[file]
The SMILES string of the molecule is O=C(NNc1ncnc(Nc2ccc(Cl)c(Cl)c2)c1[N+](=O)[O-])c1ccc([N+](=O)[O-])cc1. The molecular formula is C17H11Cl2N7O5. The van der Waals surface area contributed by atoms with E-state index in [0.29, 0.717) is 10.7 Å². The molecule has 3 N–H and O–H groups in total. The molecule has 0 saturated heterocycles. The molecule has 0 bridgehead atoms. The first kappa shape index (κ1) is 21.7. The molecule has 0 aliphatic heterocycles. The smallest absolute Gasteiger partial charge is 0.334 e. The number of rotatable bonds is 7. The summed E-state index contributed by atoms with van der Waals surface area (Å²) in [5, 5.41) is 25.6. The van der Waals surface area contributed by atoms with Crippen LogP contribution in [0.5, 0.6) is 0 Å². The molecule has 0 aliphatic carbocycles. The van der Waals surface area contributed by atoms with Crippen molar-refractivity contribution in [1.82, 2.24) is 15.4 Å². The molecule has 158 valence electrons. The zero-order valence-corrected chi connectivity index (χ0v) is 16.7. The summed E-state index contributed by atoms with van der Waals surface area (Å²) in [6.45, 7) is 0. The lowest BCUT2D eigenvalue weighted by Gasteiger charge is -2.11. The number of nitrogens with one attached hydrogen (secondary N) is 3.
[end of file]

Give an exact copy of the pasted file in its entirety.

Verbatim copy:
The SMILES string of the molecule is O=C(NNc1ncnc(Nc2ccc(Cl)c(Cl)c2)c1[N+](=O)[O-])c1ccc([N+](=O)[O-])cc1. The molecular formula is C17H11Cl2N7O5. The van der Waals surface area contributed by atoms with E-state index in [0.29, 0.717) is 10.7 Å². The molecule has 3 N–H and O–H groups in total. The molecule has 0 saturated heterocycles. The molecule has 0 bridgehead atoms. The first kappa shape index (κ1) is 21.7. The molecule has 0 aliphatic heterocycles. The smallest absolute Gasteiger partial charge is 0.334 e. The number of rotatable bonds is 7. The summed E-state index contributed by atoms with van der Waals surface area (Å²) in [5, 5.41) is 25.6. The van der Waals surface area contributed by atoms with Crippen LogP contribution in [0.5, 0.6) is 0 Å². The molecule has 0 aliphatic carbocycles. The van der Waals surface area contributed by atoms with Crippen molar-refractivity contribution in [1.82, 2.24) is 15.4 Å². The molecule has 158 valence electrons. The zero-order valence-corrected chi connectivity index (χ0v) is 16.7. The summed E-state index contributed by atoms with van der Waals surface area (Å²) in [6.45, 7) is 0. The lowest BCUT2D eigenvalue weighted by Gasteiger charge is -2.11. The number of nitrogens with one attached hydrogen (secondary N) is 3.